Twitter is suing the Trump administration after it tried to compel the social media site to reveal the identity of an account that had been tweeting criticism of the president.
In a lawsuit filed in the U.S. District Court in the Northern District of California, Twitter revealed that the Department of Homeland Security in March had demanded that the company reveal who is behind @ALT_USCIS, an anonymous account that has been raising alarms about U.S. Citizenship and Immigration Services and Trump’s immigration policies.
Twitter contends the request amounts to an “unlawful” use of the government’s investigative powers, as the rules that allow customs and border officials to issue summonses generally relate to the import of merchandise, including counterfeit goods — not information involving online accounts.
In seeking to unmask that user anyway, though, Twitter says the government’s request “would have a grave chilling effect on the speech of that account in particular and on the many other ‘alternative agency’ accounts that have been created to voice dissent to government policies.”
A spokesman for DHS declined to comment, citing the fact it is pending litigation. Spokespeople for the Justice Department and White House also declined to offer their views on the case.
But Democratic Sen. Ron Wyden, an ally of Silicon Valley in Congress, blasted the Trump administration Thursday for its conduct. “The Department of Homeland Security appears to have abused its authority and wasted taxpayer resources, all to uncover an anonymous critic on Twitter,” the Oregon lawmaker told Recode in a statement. He said the agency’s inspector general -- a watchdog that reviews for abuse — should “investigate to determine who directed this witch hunt.”
Since Trump has taken office, a number of “alt-agency” accounts — unofficial deviations from federal agencies’ verified online Twitter profiles — have started firing 140-character salvos at the new administration.
There are accounts for the Environmental Protection Agency and the Labor Department, for example, which have targeted Trump for his climate and employment policies. Some “rogue” staffers at the National Park Service even hijacked their official account to tweet criticism of the president around his inauguration, though NPS quickly reclaimed it.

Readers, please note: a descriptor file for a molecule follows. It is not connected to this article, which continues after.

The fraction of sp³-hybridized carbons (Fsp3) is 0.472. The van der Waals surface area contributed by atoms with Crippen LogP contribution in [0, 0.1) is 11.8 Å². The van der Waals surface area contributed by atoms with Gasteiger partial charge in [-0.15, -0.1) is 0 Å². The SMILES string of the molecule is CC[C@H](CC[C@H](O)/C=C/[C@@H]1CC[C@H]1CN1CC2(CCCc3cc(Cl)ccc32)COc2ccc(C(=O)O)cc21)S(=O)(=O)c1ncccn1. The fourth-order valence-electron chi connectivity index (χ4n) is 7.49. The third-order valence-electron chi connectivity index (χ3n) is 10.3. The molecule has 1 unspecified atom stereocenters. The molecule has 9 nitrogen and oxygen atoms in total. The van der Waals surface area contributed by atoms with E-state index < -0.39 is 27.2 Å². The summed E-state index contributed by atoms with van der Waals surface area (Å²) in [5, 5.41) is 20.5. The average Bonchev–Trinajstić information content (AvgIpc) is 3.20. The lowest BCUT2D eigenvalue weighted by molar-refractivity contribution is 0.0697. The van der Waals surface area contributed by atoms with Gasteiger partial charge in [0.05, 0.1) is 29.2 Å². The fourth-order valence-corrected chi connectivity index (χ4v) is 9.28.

In many cases, though, the authors of these accounts are not clear. “The users appear to view and depend on preservation of their anonymity as crucial to their ability to express information and ideas that are contrary to the policies and objectives of the Administration and its agencies,” as Twitter explains in its court briefing.
The @ALT_USCIS account arrived in late January, according to Twitter’s complaint, purporting to be the site of the “[o]fficial inside resistance” of USCIS. It began tweeting sharp rebukes of Trump’s immigration policies, including his support for a wall along the U.S.-Mexican border. And it soon alleged rampant mismanagement at the USCIS, pointing out a potential instance of lost green cards and poor behavior by customs agents.
On March 14, Twitter said an agent for the USCIS “transmitted to Twitter by fax a summons” that ordered it to produce records related to the alt-agency account. That information included names, addresses and phone numbers, Twitter said, along with a threat of additional sanctions if the company did not comply.
In the days to follow, Twitter said it informed the @ALT_USCIS accountholder of the government’s request — and the Trump administration of its plans to challenge the summons in court.
And on Thursday, the @ALT_USCIS also fired back:
Twitter has a long history of defending free speech on its platform, sometimes to a fault (hence its issues around abuse and harassment). Late last year, Twitter reminded everyone that it’s against the company’s guidelines to use Twitter for surveillance purposes, claiming a “commitment to social justice is core to our mission.”
Additional reporting by Kurt Wagner.
This article originally appeared on Recode.net.